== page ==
When major brands like Nestlé or Unilever make ‘Zero Deforestation’ commitments, consumers may feel reassured that the products they buy in supermarkets have not contributed to tropical deforestation. But it’s easier to make the pledge than prove it is done.
First off, the companies selling products containing paper-pulp and palm oil have to make sure they know exactly where their products come from – not only which countries, but which companies, which local processing mills, and which plantations? This is the challenge of traceability and requires companies clarify exactly which products are entering their supply chains. Anyone who has visited the tropics and seen the myriads of logging trucks emerging from forested areas, the rafts of timber floating down rivers and streams of lorries loaded with oil palm fruits immediately knows what a hard task that is. Then, secondly, the companies have to decide: what is ‘deforestation’? It is not generally taken to mean that no single tree can be felled. So how do the plantation companies decide where to draw the line: what land clearance is acceptable and what is not?
A significant milestone towards a widely accepted definition was achieved in November when proponents of two alternative procedures for deciding what a ‘High Carbon Stock forest’ is agreed on a merged method. The agreed method allows companies in the tropics to zone lands and decide what vegetation can and what can’t be cleared, and requires them to take into account indigenous peoples’ and local communities’ rights and livelihoods. The agreed procedure will also adopt clear ‘Social Requirements’, to be observed by all plantation companies feeding into these supply chains. These requirements are going through their second round of editing within FPP, after receiving comments from all the main interested parties. During 2017, they will be piloted by leading companies with the aim of developing more detailed guidance to help companies, communities and other affected people apply these principles on the ground. The goal is to transform commodity production so that buyers really can be sure that supermarket products are not linked to deforestation, drained peatlands and exploited communities.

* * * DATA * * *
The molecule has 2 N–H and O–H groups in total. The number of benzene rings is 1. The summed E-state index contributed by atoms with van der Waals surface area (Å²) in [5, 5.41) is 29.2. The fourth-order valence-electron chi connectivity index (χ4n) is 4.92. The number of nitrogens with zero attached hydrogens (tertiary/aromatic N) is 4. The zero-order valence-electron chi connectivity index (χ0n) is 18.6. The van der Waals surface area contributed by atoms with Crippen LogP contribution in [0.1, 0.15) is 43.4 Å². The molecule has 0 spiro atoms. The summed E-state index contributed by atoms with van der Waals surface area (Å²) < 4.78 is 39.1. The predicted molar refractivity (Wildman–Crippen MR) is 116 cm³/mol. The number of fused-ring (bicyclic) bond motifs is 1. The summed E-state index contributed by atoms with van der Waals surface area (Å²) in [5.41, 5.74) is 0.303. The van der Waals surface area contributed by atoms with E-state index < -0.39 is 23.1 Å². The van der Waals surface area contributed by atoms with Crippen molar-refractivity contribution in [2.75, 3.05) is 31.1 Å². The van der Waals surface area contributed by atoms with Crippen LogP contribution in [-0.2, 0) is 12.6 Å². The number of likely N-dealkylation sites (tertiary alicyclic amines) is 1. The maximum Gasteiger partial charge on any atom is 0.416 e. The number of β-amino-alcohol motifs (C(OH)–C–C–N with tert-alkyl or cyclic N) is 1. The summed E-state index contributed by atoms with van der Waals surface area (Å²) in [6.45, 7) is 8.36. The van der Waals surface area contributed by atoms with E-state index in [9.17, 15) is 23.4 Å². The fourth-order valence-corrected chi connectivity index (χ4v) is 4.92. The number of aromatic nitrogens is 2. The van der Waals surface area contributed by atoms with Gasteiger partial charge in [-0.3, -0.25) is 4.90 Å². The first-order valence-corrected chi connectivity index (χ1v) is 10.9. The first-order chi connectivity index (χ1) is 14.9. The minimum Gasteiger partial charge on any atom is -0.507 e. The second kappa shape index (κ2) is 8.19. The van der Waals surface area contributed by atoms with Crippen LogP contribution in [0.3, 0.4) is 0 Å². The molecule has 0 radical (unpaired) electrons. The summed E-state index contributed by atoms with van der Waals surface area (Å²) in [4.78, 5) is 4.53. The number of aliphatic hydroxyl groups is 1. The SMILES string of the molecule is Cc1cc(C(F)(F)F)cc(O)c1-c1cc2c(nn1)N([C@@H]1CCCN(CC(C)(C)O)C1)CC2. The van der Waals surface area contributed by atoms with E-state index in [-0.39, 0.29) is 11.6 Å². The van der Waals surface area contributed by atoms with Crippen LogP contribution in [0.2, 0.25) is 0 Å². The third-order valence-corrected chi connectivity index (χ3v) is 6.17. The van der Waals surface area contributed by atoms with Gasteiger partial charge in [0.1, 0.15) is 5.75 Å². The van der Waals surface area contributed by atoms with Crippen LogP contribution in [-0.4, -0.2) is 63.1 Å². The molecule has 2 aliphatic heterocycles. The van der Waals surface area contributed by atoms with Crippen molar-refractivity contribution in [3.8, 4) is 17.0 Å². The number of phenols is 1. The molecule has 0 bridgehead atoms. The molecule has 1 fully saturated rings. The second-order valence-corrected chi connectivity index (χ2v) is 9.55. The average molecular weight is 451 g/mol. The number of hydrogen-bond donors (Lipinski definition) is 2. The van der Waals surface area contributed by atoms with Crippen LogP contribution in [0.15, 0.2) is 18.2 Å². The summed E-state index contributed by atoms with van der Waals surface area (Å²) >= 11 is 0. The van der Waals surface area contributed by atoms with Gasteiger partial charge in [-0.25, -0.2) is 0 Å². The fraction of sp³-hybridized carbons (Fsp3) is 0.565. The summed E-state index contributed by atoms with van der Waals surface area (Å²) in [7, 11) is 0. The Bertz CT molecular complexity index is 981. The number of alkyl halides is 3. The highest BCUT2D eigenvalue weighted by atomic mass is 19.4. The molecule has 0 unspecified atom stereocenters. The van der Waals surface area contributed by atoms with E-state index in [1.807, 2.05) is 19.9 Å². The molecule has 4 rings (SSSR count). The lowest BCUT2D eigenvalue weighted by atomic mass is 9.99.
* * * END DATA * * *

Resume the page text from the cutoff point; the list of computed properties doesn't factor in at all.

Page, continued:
By Marcus Colchester